By Alex McPherson
Zack Snyder’s “Army of the Dead” is a hugely enjoyable jaunt into undead splatterville.
After a military convoy transporting cargo from Area 51 collides with a distracted driver, a bloodthirsty brain-muncher is unleashed upon the population of Las Vegas. All hell breaks loose — visualized in an over-the-top montage involving strippers, Elvis impersonators and others being overpowered in slow motion while “Viva Las Vegas” plays on the soundtrack. Oh, there’s also a zombie tiger and two smarter “alpha” zombies leading a, well, army of the dead.
The U.S. military tries to rescue as many survivors as possible, assisted by mercenaries Scott Ward (Dave Bautista), Maria Cruz (Ana de la Reguera), and Vanderohe (Omari Hardwick), a lover of buzzsaws and existential ponderings. They eventually contain the zombies within the city’s borders. The government establishes a ramshackle refugee camp immediately outside, and the President announces a plan to deploy a tactical nuke to eliminate the infected once and for all.
Scott, reeling from a decision that fractured his relationship with his daughter, Kate (Ella Purnell), is relegated to flipping burgers at a bar outside Vegas, despite having received the Medal of Freedom for saving the Secretary of Defense. Soon enough, a sketchy businessman named Bly Tanaka (Hiroyuki Sanada) offers Scott an assignment to venture back inside Vegas to retrieve the contents of his casino’s safe, with the potential to get rich. Scott then recruits Maria, Vanderohe, a socially awkward safecracker named Dieter (Matthias Schweighöfer), a viral zombie-killing sensation named Mikey Guzman (Raúl Castillo), and a sardonic helicopter pilot named Marianne Peters (Tig Notaro, digitally replacing Chris D’Elia).
They are joined by Guzman’s pal, Chambers (Samantha Win), Bly’s crony, Martin (Garret Dillahunt), and “The Coyote,” (Nora Arnezeder), a badass individual who knows how to navigate the zombified horde. To complicate matters, Kate insists on rescuing her friend Geeta (Huma Qureshi), who entered Vegas to find funds to buy her escape from the refugee camp. Last and certainly least, an abusive security guard named Burt Cummings (Theo Rossi) tags along. Over-the-top fun ensues as the group attempts to grab the cash before they’re disemboweled or blown to smithereens.
Loud, unrestrained, and packed with cliches, “Army of the Dead” is perfectly satisfying as a summer action film, albeit one that shouldn’t be analyzed too closely. Indeed, for the most part, Snyder’s film embraces its goofiness — going all in on the gore and bombastic set pieces that any reasonable viewer should expect, while delivering the occasionally effective character moment and feeling about an hour too long.
Sure, “Army of the Dead” might not be doing anything particularly “new” for the genre, but the few additions Snyder adds are welcome, especially the aforementioned zombie hierarchy and intimidating feline. There’s little to criticize in the outrageously gory action sequences with on-the-nose musical accompaniments. During these moments, Snyder’s indulgent style absolutely shines, creating a symphony of carnage that’s glorious to behold.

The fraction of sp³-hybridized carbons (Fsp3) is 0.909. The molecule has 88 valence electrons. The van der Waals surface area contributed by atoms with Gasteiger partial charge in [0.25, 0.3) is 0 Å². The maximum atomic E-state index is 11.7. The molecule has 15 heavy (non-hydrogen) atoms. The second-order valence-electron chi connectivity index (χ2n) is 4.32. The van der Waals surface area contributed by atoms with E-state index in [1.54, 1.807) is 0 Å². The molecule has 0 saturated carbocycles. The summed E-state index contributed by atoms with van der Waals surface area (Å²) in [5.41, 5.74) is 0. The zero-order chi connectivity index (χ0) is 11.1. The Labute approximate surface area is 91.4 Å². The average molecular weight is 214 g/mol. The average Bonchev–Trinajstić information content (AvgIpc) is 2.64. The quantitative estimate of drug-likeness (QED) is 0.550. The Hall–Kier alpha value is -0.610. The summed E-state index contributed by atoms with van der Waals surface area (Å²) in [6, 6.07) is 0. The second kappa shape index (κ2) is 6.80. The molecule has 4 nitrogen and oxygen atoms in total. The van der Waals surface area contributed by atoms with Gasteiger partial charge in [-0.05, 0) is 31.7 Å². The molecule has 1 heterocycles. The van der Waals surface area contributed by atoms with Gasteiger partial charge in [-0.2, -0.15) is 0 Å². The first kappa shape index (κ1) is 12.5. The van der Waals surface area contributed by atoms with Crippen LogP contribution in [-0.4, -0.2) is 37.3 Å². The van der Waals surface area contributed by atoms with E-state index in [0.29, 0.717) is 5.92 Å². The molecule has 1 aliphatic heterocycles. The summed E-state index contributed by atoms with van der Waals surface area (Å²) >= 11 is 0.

The quieter scenes are less successful, but there’s still a few surprises to be found. “Army of the Dead” takes a while to get going, mostly due to the excess of characters of varying quality. Besides Scott, they’re each given barebones backstories that render them more as cartoonish caricatures than real people, and maybe that’s acceptable in this instance. I certainly wouldn’t want the film to be any longer — it’s two-and-a-half hours, for god’s sake — but having fewer characters could have strengthened the film’s pacing and given us more time to grow attached before they’re fighting for their lives.
The film’s screenplay does elevate their charm, though, especially regarding the unlikely bond between Vanderohe and Dieter. Hardwick and Schweighöfer have excellent comedic chemistry, creating several amusing moments. There’s plenty of cringeworthy lines scattered throughout, but the script has enough personality for me to care about (most) of the characters by the intense finale, overlooking some abrupt tonal shifts.
Only Scott is given much depth, but Bautista’s performance carries the film’s heart, lending the proceedings a human edge amid the bloodshed. Although I wish he was given more screen time and his storyline took more risks, there’s enough thematic meat to chew on. Bautista proves that he can deliver emotional lines with skill, as well as demolish ghoulish baddies with gusto.
All things considered, “Army of the Dead” is a messy, but nevertheless thrilling blockbuster. My criticisms don’t detract much from how entertained I was, and as a balm for our depressing times, it’s a meal worth feasting on.
“Army of the Dead” is a 2021 horror-action movie directed by Zack Snyder and starring Dave Bautista, Ella Purnell, . Rated R for strong bloody violence, gore and language throughout, some sexual content and brief nudity/graphic nudity, the film’s run time is 2 hours and 28 minutes. The movie is currently available in theaters and streaming on Netflix. Alex’s Rating: B
Lynn Venhaus has had a continuous byline in St. Louis metro region publications since 1978. She is a Rotten Tomatoes-approved film critic, currently reviews films for Webster-Kirkwood Times and KTRS Radio, covers entertainment for PopLifeSTL.com and co-hosts podcast PopLifeSTL.com…Presents, and writes features and news for Belleville News-Democrat and contributes to other publications. She is a member of CCA, AWFJ and St. Louis Film Critics Association. She is a founding member of the St. Louis Theater Circle.